I teach courses in ecology and evolution, plant ecology, plant-fungal interactions, methods in field ecology, conservation biology, computational biodiversity, restoration ecology, and tropical ecology.
In both majors and non-majors classes, I emphasize scientific communication. For instance, in conservation biology (a non-majors course), students selected an aspect of Hudson Valley ecology to study and feature in a children’s book. After consulting with local school children during at least one classroom visit, the college students researched their topic then wrote and illustrated stories that “taught” a concept or topic related to Hudson Valley ecology. These were self-published (supported by Bard Center for Civic Engagement) and donated to the classrooms and elementary school library.
During Fall 2019 I taught a Calderwood Seminar focused on Unresolved Ecological Controversies. Calderwood Seminars focus on public communication and include writing assignments such as interview profiles, editorials, book reviews, and short synopses of scientific papers. Work from these students can be found here.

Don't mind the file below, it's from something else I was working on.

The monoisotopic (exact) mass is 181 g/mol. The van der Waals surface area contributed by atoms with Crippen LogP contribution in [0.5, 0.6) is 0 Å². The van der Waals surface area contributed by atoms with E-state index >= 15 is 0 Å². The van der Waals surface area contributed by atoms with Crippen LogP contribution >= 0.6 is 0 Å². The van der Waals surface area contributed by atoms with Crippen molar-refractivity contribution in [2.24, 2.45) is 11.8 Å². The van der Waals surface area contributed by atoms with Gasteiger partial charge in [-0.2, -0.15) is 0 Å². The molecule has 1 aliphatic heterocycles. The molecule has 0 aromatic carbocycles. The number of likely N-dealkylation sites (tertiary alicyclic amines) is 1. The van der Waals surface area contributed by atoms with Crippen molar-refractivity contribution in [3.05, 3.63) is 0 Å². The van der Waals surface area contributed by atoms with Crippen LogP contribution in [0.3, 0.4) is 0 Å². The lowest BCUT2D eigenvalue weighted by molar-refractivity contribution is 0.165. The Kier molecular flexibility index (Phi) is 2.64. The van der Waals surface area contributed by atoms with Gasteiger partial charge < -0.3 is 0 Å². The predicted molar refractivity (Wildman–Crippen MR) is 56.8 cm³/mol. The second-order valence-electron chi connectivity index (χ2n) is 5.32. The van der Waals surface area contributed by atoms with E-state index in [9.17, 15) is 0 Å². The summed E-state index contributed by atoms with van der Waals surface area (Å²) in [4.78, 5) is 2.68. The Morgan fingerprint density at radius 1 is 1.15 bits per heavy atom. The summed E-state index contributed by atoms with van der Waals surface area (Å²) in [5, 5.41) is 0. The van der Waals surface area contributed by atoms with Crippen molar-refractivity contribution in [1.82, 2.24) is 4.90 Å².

Even in advanced laboratory courses, I encourage students to interact with communities beyond our classroom. During Fall 2020, in an effort to provide activities for young kids during their remote-schooling due to COVID-19, my students produced videos with craft activities and tutorials, or designed outreach activities in a safe, outdoor environment (click here). Inspired by the book The Forest Unseen, I also challenged my students to visit a site in the forest and one in an old field, take weekly photographs to compile into a time-lapse video, and write an essay based on one of their observations. Their work can be seen here.
Art and Science
I also enjoy teaching science in unconventional environments, such as the art museum. In one ecology class, I challenged students to search for classic ecological patterns (e.g. species area relationships, species abundance distributions) in landscape paintings (this work was presented at a National Art Curators conference, and is described here).